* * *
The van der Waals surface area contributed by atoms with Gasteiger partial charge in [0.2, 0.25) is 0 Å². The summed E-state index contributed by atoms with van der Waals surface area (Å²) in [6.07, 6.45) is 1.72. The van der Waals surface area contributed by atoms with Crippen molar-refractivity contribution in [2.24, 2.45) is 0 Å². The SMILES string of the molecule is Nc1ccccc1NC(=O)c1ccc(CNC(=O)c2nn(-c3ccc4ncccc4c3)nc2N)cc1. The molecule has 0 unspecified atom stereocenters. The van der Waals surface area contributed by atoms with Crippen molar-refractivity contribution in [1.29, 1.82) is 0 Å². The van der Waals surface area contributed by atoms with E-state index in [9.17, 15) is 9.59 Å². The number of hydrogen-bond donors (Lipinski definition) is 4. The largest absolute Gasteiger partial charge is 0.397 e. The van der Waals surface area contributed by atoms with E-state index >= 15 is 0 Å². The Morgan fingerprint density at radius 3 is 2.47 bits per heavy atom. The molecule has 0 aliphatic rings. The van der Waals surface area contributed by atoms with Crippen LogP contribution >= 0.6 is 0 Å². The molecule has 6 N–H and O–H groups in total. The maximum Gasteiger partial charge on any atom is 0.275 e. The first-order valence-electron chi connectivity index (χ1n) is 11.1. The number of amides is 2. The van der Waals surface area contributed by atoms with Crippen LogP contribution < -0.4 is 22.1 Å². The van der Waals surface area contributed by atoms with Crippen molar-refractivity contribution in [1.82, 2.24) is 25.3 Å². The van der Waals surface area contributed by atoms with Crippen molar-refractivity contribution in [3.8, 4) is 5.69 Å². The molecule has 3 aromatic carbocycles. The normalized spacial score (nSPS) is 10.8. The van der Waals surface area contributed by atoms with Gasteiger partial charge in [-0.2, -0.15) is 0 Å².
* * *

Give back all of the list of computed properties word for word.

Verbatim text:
The van der Waals surface area contributed by atoms with Gasteiger partial charge in [0.2, 0.25) is 0 Å². The summed E-state index contributed by atoms with van der Waals surface area (Å²) in [6.07, 6.45) is 1.72. The van der Waals surface area contributed by atoms with Crippen molar-refractivity contribution in [2.24, 2.45) is 0 Å². The SMILES string of the molecule is Nc1ccccc1NC(=O)c1ccc(CNC(=O)c2nn(-c3ccc4ncccc4c3)nc2N)cc1. The molecule has 0 unspecified atom stereocenters. The van der Waals surface area contributed by atoms with Crippen molar-refractivity contribution in [1.29, 1.82) is 0 Å². The van der Waals surface area contributed by atoms with E-state index in [9.17, 15) is 9.59 Å². The number of hydrogen-bond donors (Lipinski definition) is 4. The largest absolute Gasteiger partial charge is 0.397 e. The van der Waals surface area contributed by atoms with E-state index >= 15 is 0 Å². The Morgan fingerprint density at radius 3 is 2.47 bits per heavy atom. The molecule has 0 aliphatic rings. The van der Waals surface area contributed by atoms with Crippen LogP contribution >= 0.6 is 0 Å². The molecule has 6 N–H and O–H groups in total. The maximum Gasteiger partial charge on any atom is 0.275 e. The first-order valence-electron chi connectivity index (χ1n) is 11.1. The number of amides is 2. The van der Waals surface area contributed by atoms with Crippen LogP contribution < -0.4 is 22.1 Å². The van der Waals surface area contributed by atoms with Crippen molar-refractivity contribution in [1.82, 2.24) is 25.3 Å². The van der Waals surface area contributed by atoms with Crippen molar-refractivity contribution in [3.8, 4) is 5.69 Å². The molecule has 3 aromatic carbocycles. The normalized spacial score (nSPS) is 10.8. The van der Waals surface area contributed by atoms with Gasteiger partial charge in [-0.2, -0.15) is 0 Å².